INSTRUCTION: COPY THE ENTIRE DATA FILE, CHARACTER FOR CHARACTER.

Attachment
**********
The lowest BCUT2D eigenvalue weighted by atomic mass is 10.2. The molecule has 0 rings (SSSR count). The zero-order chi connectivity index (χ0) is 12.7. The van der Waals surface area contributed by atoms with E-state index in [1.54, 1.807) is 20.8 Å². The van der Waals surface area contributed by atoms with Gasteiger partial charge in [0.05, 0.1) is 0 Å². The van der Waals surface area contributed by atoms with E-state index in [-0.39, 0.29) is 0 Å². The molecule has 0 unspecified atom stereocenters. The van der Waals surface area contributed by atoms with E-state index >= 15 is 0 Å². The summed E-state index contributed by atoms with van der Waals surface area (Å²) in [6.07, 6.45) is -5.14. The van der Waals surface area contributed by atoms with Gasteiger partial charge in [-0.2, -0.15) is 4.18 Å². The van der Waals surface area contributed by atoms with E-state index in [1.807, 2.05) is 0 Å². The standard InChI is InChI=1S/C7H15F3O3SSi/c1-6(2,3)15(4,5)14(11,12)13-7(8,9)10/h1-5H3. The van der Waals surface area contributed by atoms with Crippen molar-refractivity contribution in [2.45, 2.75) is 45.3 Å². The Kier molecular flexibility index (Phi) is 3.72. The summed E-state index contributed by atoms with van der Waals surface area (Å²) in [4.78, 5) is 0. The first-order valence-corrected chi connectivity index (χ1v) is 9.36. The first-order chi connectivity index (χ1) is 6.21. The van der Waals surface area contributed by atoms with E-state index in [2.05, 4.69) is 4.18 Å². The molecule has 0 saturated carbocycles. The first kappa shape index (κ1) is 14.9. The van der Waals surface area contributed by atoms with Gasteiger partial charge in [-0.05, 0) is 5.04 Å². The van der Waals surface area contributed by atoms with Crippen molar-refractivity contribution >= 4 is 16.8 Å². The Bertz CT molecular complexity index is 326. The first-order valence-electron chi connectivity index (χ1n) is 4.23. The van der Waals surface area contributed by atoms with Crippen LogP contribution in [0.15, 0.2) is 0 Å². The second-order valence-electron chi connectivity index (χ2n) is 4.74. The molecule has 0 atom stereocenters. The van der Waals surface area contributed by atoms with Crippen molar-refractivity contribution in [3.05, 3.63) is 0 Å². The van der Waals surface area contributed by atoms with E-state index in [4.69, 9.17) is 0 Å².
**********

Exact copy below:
The lowest BCUT2D eigenvalue weighted by atomic mass is 10.2. The molecule has 0 rings (SSSR count). The zero-order chi connectivity index (χ0) is 12.7. The van der Waals surface area contributed by atoms with E-state index in [1.54, 1.807) is 20.8 Å². The van der Waals surface area contributed by atoms with Gasteiger partial charge in [0.05, 0.1) is 0 Å². The van der Waals surface area contributed by atoms with E-state index in [-0.39, 0.29) is 0 Å². The molecule has 0 unspecified atom stereocenters. The van der Waals surface area contributed by atoms with E-state index >= 15 is 0 Å². The summed E-state index contributed by atoms with van der Waals surface area (Å²) in [6.07, 6.45) is -5.14. The van der Waals surface area contributed by atoms with Gasteiger partial charge in [-0.2, -0.15) is 4.18 Å². The van der Waals surface area contributed by atoms with E-state index in [1.807, 2.05) is 0 Å². The standard InChI is InChI=1S/C7H15F3O3SSi/c1-6(2,3)15(4,5)14(11,12)13-7(8,9)10/h1-5H3. The van der Waals surface area contributed by atoms with Crippen molar-refractivity contribution in [2.45, 2.75) is 45.3 Å². The Kier molecular flexibility index (Phi) is 3.72. The summed E-state index contributed by atoms with van der Waals surface area (Å²) in [4.78, 5) is 0. The first-order valence-corrected chi connectivity index (χ1v) is 9.36. The first-order chi connectivity index (χ1) is 6.21. The van der Waals surface area contributed by atoms with E-state index in [2.05, 4.69) is 4.18 Å². The molecule has 0 saturated carbocycles. The first kappa shape index (κ1) is 14.9. The van der Waals surface area contributed by atoms with Gasteiger partial charge in [-0.05, 0) is 5.04 Å². The van der Waals surface area contributed by atoms with Crippen molar-refractivity contribution >= 4 is 16.8 Å². The Bertz CT molecular complexity index is 326. The first-order valence-electron chi connectivity index (χ1n) is 4.23. The van der Waals surface area contributed by atoms with Crippen LogP contribution in [0.15, 0.2) is 0 Å². The second-order valence-electron chi connectivity index (χ2n) is 4.74. The molecule has 0 atom stereocenters. The van der Waals surface area contributed by atoms with Crippen molar-refractivity contribution in [3.05, 3.63) is 0 Å². The van der Waals surface area contributed by atoms with E-state index in [4.69, 9.17) is 0 Å².